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Ultrasound Identification of the Guidewire in the Brachiocephalic Vein for the Prevention of Inadvertent Arterial Catheterization During Internal Jugular Central Venous Catheter Placement

Bowdle, Andrew MD, PhD, FASE; Jelacic, Srdjan MD; Togashi, Kei MD, MPH; Ferreira, Renata MD

doi: 10.1213/ANE.0000000000001446
Patient Safety: Original Clinical Research Report
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BACKGROUND: Imaging the guidewire with ultrasonography in the internal jugular vein during central venous catheterization often is used to verify proper guidewire placement and to aid in prevention of inadvertent arterial catheterization. It is known, however, that inadvertent arterial catheterization can occur despite imaging the guidewire in the internal jugular vein because the guidewire may continue through the far wall of the internal jugular vein and into an adjacent artery. We propose confirmation of the guidewire in the brachiocephalic vein with ultrasonography as a more reliable method of confirming proper guidewire placement.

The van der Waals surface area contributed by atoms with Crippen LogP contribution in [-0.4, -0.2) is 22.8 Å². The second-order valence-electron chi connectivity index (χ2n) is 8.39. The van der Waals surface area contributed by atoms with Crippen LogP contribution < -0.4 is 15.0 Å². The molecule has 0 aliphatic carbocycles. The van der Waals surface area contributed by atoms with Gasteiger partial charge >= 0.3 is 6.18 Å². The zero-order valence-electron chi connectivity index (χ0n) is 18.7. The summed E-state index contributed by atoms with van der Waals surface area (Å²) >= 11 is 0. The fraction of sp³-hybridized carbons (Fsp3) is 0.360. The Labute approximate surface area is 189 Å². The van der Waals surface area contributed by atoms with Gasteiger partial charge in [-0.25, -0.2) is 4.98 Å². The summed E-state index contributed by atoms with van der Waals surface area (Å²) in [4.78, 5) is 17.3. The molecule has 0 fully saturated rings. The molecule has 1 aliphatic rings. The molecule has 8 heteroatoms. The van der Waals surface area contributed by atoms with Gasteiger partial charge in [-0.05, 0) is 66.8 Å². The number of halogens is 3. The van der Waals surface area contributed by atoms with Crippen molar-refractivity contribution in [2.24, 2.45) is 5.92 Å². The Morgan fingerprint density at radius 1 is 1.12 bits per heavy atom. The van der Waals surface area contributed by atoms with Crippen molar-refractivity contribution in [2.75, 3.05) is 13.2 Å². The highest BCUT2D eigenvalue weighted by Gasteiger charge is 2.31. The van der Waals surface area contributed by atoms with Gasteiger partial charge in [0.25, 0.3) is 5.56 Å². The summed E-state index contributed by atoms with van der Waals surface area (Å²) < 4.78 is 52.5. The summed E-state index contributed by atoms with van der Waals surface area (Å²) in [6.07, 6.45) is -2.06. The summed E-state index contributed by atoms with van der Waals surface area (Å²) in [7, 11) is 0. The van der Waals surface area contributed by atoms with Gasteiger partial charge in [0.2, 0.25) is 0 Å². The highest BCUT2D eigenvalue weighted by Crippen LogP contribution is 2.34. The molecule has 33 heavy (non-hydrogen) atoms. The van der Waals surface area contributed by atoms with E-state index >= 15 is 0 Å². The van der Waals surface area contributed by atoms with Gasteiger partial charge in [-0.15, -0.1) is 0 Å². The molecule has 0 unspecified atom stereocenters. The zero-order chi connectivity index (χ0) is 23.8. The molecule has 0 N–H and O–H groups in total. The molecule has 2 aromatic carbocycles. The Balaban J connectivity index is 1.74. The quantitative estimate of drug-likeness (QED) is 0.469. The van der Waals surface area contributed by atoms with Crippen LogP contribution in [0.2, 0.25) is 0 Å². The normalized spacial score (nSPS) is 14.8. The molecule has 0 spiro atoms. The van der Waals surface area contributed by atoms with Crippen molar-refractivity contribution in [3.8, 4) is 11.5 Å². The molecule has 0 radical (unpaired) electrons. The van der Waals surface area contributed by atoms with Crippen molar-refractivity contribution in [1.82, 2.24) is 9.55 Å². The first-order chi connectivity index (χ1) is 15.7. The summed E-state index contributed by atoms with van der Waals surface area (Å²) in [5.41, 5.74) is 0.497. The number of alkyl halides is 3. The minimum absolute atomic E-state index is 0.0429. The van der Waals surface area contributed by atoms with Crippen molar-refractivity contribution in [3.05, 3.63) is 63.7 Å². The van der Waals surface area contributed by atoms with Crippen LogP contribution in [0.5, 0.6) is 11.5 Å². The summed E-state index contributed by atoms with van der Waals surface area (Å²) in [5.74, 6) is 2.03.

METHODS: A prospective feasibility study of 200 adult cardiothoracic surgery patients undergoing internal jugular vein catheterization was performed to determine whether the guidewire could be imaged with ultrasonography in the brachiocephalic vein. The guidewire was imaged in the internal jugular vein in a short-axis view, and the transducer was then angled caudally under the clavicle, following the guidewire into the brachiocephalic vein.